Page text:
Currently, a spate of illegal early access schemes are encouraging trustees to withdraw their super early to pay for personal expenses such as credit card debt, holidays, or buying property.
According to the ATO, promoters of these schemes usually charge high fees and commissions and request identity documents. This often leads to identity theft (which involves using your personal details to commit fraud or other crimes) and can take years to clear up. Your super savings could even be stolen.
The best way to protect yourself from illegal access schemes is to halt any involvement with a scheme or the person approaching you. Do not sign any documents or provide your personal details and contact the ATO immediately.
Protecting your SMSF
Keeping your fund details updated with the ATO is one of the best ways to help reduce the risk of fraud and illegal access to your SMSF.
Trustees should ensure their SMSF’s membership details are recorded correctly and the ATO is notified of any changes. This includes details such as the fund’s bank account, electronic service address, trustees, members and contact details.
Regular updates ensure that, when someone initiates a rollover request from an SMSF the ATO’s SMSF Verification System (SVS) can verify the fund and member details. If the receiving SMSF does not have a ‘registered’ or ‘complying’ status, it won’t be able to receive the rollover.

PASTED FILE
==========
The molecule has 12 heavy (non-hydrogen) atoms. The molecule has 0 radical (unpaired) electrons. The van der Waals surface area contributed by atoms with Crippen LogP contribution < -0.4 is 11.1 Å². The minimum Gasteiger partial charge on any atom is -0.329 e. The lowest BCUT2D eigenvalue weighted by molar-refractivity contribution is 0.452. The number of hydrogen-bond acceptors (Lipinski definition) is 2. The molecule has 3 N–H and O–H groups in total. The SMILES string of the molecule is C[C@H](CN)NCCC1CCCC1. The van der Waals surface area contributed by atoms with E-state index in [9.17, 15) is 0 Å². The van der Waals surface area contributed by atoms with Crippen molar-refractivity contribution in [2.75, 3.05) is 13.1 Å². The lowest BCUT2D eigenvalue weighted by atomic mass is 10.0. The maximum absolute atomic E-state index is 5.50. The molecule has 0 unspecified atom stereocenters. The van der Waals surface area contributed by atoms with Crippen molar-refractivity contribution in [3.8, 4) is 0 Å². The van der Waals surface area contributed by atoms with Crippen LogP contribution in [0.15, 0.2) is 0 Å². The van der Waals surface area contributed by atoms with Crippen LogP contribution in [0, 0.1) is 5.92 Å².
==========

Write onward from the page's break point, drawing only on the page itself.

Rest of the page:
To further reduce the risk of fraud, the ATO sends trustees emails and text alerts when changes are supplied about key details relating to a fund.
If you need help understanding the super and tax rules governing your SMSF, call our office today.
What to look out for this end of FBT year – 31 March 2023
The Fringe Benefits Tax (FBT) year ends on 31 March. We’ve outlined the hot spots for employers and employees.
FBT updates and problem areas:
- Housekeeping essentials
- FBT exemption for electric cars
- Work from home arrangements
- Car parking changes
- Mismatched information for entertainment claimed as a deduction and what is reported for FBT purposes
- Business assets personally used by owners and staff
- Employee contributions for FBT purposes and salary sacrifice
- Not lodging FBT returns
- Travelling or living away from home